Reimagining engineering education; Saudi-U.S. innovation for um; Math Olympiad entrepreneur

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Massachusetts Institute of Technology
March 29, 2018

MIT News: around campus


A weekly digest of the Institute’s community news



Reimagining and rethinking engineering education


New MIT report takes a worldwide look at the future of how engineers are trained.




MIT hosts Saudi-U.S. innovation forum


Gathering focuses on spurring new directions for economic development.




Former Math Olympiad medalist embraces social entrepreneurship


MIT senior Mehmet Efe Akengin aims to innovate for the greater good.




Yuriy Roman: A chemical engineer pursuing renewable energy


MIT professor devises new ways to generate useful chemicals and fuels from renewable resources.




Professor Tom Leighton wins 2018 Marconi Prize


Akamai co-founder honored for pioneering content delivery network services industry.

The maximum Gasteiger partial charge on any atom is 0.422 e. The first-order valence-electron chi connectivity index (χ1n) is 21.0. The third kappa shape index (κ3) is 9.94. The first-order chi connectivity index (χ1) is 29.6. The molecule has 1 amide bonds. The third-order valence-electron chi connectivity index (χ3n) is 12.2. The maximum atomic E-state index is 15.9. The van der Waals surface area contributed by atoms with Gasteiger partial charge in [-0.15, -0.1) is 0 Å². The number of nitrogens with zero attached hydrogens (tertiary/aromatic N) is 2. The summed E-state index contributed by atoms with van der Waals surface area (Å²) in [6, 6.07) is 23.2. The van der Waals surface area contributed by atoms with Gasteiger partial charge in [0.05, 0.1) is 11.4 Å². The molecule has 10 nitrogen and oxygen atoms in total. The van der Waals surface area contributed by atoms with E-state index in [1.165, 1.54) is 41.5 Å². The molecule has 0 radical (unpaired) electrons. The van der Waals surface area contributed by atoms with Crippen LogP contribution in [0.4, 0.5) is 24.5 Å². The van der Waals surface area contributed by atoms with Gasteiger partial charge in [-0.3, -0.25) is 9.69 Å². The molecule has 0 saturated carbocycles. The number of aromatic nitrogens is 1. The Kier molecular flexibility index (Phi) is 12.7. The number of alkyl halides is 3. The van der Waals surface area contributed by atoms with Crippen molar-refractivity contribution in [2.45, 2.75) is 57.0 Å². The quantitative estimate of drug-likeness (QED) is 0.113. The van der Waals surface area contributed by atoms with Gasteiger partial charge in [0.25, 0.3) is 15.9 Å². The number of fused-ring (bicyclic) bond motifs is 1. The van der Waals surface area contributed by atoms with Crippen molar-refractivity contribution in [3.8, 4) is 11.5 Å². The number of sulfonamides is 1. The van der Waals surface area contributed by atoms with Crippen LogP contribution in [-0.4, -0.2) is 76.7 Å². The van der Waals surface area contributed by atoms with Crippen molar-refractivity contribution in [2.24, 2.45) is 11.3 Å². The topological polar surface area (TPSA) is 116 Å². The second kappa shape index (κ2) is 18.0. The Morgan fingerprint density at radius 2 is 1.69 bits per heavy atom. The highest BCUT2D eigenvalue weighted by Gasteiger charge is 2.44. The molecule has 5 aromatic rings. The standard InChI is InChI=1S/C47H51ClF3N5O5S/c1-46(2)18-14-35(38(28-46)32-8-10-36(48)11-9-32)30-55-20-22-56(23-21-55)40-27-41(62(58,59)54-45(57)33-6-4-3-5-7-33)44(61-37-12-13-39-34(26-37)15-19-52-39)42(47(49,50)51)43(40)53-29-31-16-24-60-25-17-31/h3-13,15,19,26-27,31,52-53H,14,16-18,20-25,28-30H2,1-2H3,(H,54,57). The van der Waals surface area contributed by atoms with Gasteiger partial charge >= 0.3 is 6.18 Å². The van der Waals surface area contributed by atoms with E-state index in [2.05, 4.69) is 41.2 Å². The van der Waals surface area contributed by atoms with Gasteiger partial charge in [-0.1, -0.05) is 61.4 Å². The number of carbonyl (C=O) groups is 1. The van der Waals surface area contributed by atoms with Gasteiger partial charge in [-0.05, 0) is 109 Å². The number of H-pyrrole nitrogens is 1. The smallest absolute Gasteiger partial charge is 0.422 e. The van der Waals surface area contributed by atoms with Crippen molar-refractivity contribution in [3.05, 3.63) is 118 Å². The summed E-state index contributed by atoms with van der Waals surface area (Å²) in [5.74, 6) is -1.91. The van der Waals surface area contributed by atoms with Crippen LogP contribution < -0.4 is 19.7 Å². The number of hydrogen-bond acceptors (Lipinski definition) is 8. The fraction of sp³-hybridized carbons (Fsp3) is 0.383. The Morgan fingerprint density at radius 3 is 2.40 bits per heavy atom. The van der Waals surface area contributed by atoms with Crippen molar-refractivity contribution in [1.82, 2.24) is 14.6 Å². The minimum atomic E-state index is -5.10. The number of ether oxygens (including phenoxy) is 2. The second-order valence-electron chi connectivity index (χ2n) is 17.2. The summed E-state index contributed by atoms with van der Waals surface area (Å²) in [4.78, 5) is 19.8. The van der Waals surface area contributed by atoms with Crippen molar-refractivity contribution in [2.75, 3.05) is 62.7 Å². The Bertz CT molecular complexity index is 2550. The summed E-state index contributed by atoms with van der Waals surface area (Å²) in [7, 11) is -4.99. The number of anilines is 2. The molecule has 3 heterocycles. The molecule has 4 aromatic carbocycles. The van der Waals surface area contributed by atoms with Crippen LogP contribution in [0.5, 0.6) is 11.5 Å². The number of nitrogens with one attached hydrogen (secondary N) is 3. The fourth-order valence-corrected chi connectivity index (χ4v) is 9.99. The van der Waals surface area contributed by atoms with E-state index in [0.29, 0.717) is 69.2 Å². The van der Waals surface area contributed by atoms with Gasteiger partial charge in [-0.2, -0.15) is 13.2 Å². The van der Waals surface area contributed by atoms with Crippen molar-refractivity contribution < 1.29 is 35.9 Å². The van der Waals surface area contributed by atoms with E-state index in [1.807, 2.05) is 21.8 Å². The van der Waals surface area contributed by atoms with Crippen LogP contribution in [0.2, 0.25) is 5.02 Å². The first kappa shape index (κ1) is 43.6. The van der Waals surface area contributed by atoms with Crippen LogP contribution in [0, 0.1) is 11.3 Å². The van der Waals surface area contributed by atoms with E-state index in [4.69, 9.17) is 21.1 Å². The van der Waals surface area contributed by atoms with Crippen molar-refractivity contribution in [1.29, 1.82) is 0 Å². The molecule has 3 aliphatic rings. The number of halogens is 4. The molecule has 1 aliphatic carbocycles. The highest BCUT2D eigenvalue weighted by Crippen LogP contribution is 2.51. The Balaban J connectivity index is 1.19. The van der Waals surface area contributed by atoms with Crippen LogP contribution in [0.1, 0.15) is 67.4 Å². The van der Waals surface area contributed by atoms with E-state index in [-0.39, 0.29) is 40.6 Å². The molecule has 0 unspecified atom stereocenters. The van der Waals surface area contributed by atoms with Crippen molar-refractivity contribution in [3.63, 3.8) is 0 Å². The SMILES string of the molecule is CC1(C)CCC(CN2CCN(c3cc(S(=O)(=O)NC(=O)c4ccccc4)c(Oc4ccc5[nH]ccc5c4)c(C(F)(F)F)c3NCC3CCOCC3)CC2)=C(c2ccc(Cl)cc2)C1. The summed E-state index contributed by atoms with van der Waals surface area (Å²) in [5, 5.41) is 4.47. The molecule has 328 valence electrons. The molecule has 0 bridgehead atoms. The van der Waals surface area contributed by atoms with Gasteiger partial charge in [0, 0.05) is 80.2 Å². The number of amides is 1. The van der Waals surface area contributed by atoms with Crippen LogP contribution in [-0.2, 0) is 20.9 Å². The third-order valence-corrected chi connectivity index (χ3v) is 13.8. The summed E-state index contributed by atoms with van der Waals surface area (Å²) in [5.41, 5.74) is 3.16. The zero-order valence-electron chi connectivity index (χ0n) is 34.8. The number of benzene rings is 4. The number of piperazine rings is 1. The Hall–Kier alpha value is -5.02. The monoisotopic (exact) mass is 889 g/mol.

In the Media



Dennis Overbye of The New York Times speaks with Prof. Sara Seager and senior research scientist George Ricker about the future of the Transiting Exoplanet Survey Satellite, or TESS. The mission, led and operated by MIT, is preparing to orbit Earth for two years in search of other planets.




In this 3-minute read, Katharine Schwab of Co.Design highlights Assistant Prof. Brandon Clifford's project, Cyclopean Cannibalism. Updating an ancient building technique, "Clifford and his students have built algorithms that can...suggest a type of cyclopean wall design that would be able to transform any mound of debris into a wall," writes Schwab.




Mark Feeney writes for The Boston Globe about the exhibit “György Kepes Photographs: The MIT Years, 1946-1985,” which is on display at the MIT Museum through July 2018. This is the second show in a two-part series that celebrates the 50th anniversary of MIT’s Center for Advanced Visual Studies, which Kepes founded as an Institute professor.



research & innovation



In field tests, device harvests water from desert air


MIT-developed system could provide drinking water even in extremely arid locations.




Scientists report first results from CUORE neutrino experiment


Data could shed light on why the universe has more matter than antimatter.




Paper-folding art inspires better bandages


Cutting kirigami-style slits in stretchy films could make for bandages, heat pads, and wearable electronics that adhere to flexible surfaces.



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